ACE to Study Impact and Perceptions of International Students
Published: November 18, 2019

​Funding​ from the Charles Koch Foundation will support a survey of public attitudes and a convening of experts to develop an agenda for further research.

There are notable gaps in our knowledge about aspects of the international student experience in the United States, including their long-term career paths and contribution to the U.S. economy. The higher education community needs to go beyond assumptions and anecdotal evidence to learn more about international students’ careers, overall contribution to global competitiveness, and integration into our vibrant learning communities.

That is why ACE is launching a study funded by a grant from the Charles Koch Foundation. A public survey and a research convening will form the basis of the project. The survey aims to measure public awareness of the benefits of international students, examine perceptions of international students’ contributions in the United States, and test statements that might address concerns. Pairing the survey with a convening of experts on international study in the United States will allow ACE to build a better understanding of recent trends and policies affecting the decisions of students and schools.

“Historically, international students have brought a wealth of new ideas and skillsets to our campuses,” said Charlie Ruger, vice president of philanthropy at the Charles Koch Foundation, which supports students and scholars pursuing research and expanding educational programs that help people reach their full potential. “We’re proud to support this work and eager to use the findings to enrich our institutions of higher education and ensure that we are not unintentionally creating barriers to opportunity for students who want to contribute to a vibrant and productive intellectual community.”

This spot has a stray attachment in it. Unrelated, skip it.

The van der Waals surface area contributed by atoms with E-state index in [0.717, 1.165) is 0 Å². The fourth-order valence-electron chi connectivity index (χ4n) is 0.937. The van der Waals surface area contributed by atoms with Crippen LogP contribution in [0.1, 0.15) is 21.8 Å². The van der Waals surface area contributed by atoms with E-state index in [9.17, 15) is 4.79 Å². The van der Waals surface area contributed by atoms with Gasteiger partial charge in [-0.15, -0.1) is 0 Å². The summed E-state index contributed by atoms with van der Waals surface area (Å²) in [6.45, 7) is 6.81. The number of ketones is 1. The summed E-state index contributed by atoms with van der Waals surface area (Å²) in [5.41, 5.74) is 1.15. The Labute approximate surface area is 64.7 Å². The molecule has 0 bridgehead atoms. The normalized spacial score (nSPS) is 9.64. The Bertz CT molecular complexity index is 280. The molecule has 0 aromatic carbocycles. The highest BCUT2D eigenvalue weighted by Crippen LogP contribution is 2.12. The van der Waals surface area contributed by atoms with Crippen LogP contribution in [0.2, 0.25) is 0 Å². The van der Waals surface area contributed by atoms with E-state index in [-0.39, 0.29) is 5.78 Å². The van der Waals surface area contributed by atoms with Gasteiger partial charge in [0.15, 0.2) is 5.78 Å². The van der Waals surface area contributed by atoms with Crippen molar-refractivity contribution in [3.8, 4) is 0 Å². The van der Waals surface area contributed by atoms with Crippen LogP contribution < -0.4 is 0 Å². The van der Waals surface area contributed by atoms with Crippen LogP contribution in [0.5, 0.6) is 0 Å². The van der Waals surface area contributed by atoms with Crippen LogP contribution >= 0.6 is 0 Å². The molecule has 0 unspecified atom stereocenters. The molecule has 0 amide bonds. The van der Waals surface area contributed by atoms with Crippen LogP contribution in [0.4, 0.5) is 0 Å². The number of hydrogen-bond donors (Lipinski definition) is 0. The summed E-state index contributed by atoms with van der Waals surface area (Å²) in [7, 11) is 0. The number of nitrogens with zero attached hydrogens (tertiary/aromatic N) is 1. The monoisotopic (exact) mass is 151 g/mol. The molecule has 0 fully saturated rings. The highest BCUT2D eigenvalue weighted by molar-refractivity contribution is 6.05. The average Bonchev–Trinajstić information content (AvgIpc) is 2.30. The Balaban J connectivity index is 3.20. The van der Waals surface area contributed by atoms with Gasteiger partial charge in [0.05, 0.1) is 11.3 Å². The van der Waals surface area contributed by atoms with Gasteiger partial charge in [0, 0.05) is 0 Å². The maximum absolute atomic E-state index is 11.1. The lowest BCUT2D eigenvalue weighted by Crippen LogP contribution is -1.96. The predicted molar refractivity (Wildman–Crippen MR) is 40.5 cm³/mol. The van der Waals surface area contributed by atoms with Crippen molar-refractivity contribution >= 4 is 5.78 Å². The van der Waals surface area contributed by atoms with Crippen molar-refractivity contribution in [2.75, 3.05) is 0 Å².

The invitation-only research convening will bring together experts to discuss a foundational paper on the existing research on international students. It will also aim to develop an agenda for future research.

“We believe that the results from this study will become an important part of the national discourse on the economic, political, and cultural importance of international students,” said Brad Farnsworth, vice president for global engagement at ACE.


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